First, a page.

10 June 2006 | 3,571 views

Predicting Malware – Events Trigger Malware/Phishing Spikes

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Apologies for the lack of updates for the past few days, I had to go abroad for an important assessment ;)

It’s sad how people can pray on things as terrible as disasters to make a quick buck, but well we have to face the facts that they do, and will.

And as it seems, they will use anything, we’ve already seen a trojan targetting world cup fans.

For example, consider what we witnessed last year following the Katrina and Rita hurricanes that struck the southern coast of the USA. Within 24 hours of landfall, the Internet Storm Center observed a dramatic increase in fraudulent web sites aimed at good-hearted people wanting to donate to charities or relief efforts. We can predict with fairly high certainty that the same thing is going to happen again this year. We are monitoring DNS registrations and have seen several new names appear in the last few weeks with the strings “alberto”, “beryl”, “donation”, or “hurricane” in them. (Alberto and Beryl are the first two names on the list for 2006.) Are they all legitimate? Well, let’s see what happens as soon as the first storm forms and makes landfall.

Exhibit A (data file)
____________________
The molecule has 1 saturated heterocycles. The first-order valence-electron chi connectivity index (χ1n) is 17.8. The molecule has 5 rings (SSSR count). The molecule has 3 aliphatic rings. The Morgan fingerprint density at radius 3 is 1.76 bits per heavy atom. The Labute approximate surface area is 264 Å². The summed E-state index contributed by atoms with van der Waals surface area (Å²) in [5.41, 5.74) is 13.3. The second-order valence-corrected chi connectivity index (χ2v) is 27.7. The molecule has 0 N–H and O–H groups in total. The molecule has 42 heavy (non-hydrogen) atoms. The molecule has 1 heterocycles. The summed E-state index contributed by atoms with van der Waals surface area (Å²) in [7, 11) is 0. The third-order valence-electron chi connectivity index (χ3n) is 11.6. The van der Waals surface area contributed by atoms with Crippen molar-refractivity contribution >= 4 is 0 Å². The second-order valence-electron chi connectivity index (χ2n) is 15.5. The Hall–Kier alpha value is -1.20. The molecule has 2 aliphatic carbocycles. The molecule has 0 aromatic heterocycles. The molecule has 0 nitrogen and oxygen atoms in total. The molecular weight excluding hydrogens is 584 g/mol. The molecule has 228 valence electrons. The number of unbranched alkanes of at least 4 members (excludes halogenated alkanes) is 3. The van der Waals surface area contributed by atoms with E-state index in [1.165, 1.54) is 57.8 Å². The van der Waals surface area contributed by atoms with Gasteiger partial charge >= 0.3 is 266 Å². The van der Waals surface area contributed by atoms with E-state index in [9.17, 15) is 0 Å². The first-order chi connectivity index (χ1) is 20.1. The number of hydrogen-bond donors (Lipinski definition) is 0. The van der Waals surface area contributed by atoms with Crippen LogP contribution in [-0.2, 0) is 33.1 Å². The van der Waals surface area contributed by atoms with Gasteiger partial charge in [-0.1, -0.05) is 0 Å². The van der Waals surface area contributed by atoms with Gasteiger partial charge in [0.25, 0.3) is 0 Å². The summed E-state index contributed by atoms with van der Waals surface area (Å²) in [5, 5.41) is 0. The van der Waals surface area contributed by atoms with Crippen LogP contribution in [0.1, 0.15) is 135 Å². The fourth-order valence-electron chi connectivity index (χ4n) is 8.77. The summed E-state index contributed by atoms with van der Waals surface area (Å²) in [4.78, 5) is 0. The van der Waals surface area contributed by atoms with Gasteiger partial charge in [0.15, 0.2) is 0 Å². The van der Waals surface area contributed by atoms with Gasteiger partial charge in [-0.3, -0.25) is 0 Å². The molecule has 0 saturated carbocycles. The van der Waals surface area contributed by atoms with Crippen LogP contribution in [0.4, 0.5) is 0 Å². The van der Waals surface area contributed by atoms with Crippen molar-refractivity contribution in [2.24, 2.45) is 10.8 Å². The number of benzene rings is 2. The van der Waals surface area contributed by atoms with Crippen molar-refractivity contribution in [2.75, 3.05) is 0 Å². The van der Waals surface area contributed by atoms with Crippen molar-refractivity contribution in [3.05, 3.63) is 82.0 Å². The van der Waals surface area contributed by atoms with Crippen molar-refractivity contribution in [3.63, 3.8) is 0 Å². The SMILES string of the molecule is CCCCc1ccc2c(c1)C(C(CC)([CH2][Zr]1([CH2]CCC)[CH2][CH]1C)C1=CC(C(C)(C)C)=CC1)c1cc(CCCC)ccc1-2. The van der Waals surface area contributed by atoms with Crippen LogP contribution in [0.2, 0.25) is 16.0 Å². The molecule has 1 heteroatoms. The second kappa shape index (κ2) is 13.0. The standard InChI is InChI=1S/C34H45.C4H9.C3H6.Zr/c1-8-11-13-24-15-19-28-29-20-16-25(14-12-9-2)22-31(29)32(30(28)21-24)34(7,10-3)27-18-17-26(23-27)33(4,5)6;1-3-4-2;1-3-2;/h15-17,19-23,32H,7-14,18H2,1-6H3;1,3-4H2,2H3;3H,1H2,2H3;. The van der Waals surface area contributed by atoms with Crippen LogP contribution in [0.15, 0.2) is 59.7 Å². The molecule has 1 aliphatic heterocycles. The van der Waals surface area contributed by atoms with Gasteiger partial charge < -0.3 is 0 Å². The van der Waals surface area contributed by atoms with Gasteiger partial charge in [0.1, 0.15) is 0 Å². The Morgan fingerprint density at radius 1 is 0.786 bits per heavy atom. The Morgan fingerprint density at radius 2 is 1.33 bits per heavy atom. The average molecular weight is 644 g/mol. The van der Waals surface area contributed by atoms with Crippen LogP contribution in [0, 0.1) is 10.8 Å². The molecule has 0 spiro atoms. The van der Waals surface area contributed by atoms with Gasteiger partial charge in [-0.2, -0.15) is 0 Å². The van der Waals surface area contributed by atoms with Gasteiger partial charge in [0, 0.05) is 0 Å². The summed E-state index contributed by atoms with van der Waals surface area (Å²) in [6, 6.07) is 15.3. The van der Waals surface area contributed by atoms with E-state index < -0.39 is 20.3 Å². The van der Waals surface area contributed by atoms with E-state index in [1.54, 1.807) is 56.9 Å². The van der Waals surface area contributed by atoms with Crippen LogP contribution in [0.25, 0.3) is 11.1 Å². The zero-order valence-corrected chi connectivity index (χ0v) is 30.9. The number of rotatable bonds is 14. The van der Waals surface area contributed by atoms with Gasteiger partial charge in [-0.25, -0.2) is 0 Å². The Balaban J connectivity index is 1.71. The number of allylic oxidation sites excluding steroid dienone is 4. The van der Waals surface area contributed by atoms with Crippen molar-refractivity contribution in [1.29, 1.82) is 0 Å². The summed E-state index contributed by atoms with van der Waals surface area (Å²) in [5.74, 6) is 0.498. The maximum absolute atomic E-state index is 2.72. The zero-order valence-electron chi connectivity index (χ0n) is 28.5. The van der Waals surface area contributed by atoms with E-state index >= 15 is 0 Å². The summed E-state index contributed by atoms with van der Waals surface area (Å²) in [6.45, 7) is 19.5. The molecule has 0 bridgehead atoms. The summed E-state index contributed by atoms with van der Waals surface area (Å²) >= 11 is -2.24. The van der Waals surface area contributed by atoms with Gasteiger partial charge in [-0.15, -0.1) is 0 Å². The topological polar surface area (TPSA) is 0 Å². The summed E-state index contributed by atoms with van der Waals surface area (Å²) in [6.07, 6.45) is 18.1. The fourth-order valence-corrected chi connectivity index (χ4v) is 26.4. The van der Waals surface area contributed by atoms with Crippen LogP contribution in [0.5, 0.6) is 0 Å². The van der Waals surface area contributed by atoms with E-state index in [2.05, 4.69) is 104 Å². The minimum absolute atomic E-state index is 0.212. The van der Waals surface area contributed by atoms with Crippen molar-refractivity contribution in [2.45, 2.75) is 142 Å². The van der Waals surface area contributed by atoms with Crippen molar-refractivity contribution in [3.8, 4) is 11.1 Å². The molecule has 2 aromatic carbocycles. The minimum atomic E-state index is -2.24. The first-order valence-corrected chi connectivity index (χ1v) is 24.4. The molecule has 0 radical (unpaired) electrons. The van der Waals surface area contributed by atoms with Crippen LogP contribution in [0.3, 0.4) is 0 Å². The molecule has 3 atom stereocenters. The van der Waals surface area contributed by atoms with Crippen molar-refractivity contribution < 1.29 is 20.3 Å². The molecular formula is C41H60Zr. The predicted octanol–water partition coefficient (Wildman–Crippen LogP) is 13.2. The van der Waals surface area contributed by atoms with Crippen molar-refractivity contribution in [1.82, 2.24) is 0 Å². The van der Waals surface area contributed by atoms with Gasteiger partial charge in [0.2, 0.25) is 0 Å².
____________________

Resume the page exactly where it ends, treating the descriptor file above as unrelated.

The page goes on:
People have even gone to the length of pre-registering domains for hurricanes that haven’t even HAPPENED yet, amazing eh?

We really need to focus on the so called ‘layer 8′ protection, beef up the wetware, educate and inform! The world cup will trigger all kinds of tricks, we can pretty much guarantee that, so we have to be on our guards.

In fact, one of our observant readers (thanks, George!) wrote us to say, “I work in a government research lab with a very diverse user population, including many soccer fans. The last World Cup led to a malware spike. I expect another spike this year, but with a potential for more sophisticated attacks.” So George is keeping an eye out for a potential rise in malware attacks, basing his prediction on the fact that during the World Cup many fraudsters and pranksters will likely launch specially crafted emails and set up bogus web sites designed to lure in sports fans around the world.

At least if we are ready, we can thwart the attacks before they happen in most cases, perhaps just a mass e-mail warning people will suffice.

Source: SANS



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